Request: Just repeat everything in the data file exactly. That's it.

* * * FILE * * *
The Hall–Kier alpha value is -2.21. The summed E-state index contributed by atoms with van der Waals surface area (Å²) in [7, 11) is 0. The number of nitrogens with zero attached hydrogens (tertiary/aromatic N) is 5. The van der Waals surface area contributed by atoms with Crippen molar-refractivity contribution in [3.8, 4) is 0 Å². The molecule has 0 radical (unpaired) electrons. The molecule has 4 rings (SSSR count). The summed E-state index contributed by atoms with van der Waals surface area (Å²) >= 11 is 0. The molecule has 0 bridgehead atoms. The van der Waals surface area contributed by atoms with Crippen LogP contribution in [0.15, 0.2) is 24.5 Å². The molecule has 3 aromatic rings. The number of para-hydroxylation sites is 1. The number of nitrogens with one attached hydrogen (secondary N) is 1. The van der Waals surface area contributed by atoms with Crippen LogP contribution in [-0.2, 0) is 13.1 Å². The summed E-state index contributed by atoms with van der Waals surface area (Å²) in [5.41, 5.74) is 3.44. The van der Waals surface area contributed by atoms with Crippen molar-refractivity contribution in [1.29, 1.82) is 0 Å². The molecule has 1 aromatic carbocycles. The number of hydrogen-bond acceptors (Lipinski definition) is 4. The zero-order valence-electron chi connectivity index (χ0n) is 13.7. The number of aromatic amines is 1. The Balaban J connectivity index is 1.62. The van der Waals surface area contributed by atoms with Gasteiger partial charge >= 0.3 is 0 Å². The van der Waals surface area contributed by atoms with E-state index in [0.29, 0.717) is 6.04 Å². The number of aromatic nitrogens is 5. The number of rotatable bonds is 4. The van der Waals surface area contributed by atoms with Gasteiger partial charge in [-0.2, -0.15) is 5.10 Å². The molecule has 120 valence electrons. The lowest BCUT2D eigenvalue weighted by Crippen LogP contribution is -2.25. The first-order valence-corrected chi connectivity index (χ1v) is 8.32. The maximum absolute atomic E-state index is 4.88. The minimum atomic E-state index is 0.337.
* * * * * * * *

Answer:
The Hall–Kier alpha value is -2.21. The summed E-state index contributed by atoms with van der Waals surface area (Å²) in [7, 11) is 0. The number of nitrogens with zero attached hydrogens (tertiary/aromatic N) is 5. The van der Waals surface area contributed by atoms with Crippen molar-refractivity contribution in [3.8, 4) is 0 Å². The molecule has 0 radical (unpaired) electrons. The molecule has 4 rings (SSSR count). The summed E-state index contributed by atoms with van der Waals surface area (Å²) >= 11 is 0. The molecule has 0 bridgehead atoms. The van der Waals surface area contributed by atoms with Crippen LogP contribution in [0.15, 0.2) is 24.5 Å². The molecule has 3 aromatic rings. The number of para-hydroxylation sites is 1. The number of nitrogens with one attached hydrogen (secondary N) is 1. The van der Waals surface area contributed by atoms with Crippen LogP contribution in [-0.2, 0) is 13.1 Å². The summed E-state index contributed by atoms with van der Waals surface area (Å²) in [5.41, 5.74) is 3.44. The van der Waals surface area contributed by atoms with Crippen molar-refractivity contribution in [1.29, 1.82) is 0 Å². The molecule has 1 aromatic carbocycles. The number of hydrogen-bond acceptors (Lipinski definition) is 4. The zero-order valence-electron chi connectivity index (χ0n) is 13.7. The number of aromatic amines is 1. The Balaban J connectivity index is 1.62. The van der Waals surface area contributed by atoms with Gasteiger partial charge >= 0.3 is 0 Å². The van der Waals surface area contributed by atoms with E-state index in [0.29, 0.717) is 6.04 Å². The number of aromatic nitrogens is 5. The number of rotatable bonds is 4. The van der Waals surface area contributed by atoms with Gasteiger partial charge in [-0.2, -0.15) is 5.10 Å². The molecule has 120 valence electrons. The lowest BCUT2D eigenvalue weighted by Crippen LogP contribution is -2.25. The first-order valence-corrected chi connectivity index (χ1v) is 8.32. The maximum absolute atomic E-state index is 4.88. The minimum atomic E-state index is 0.337.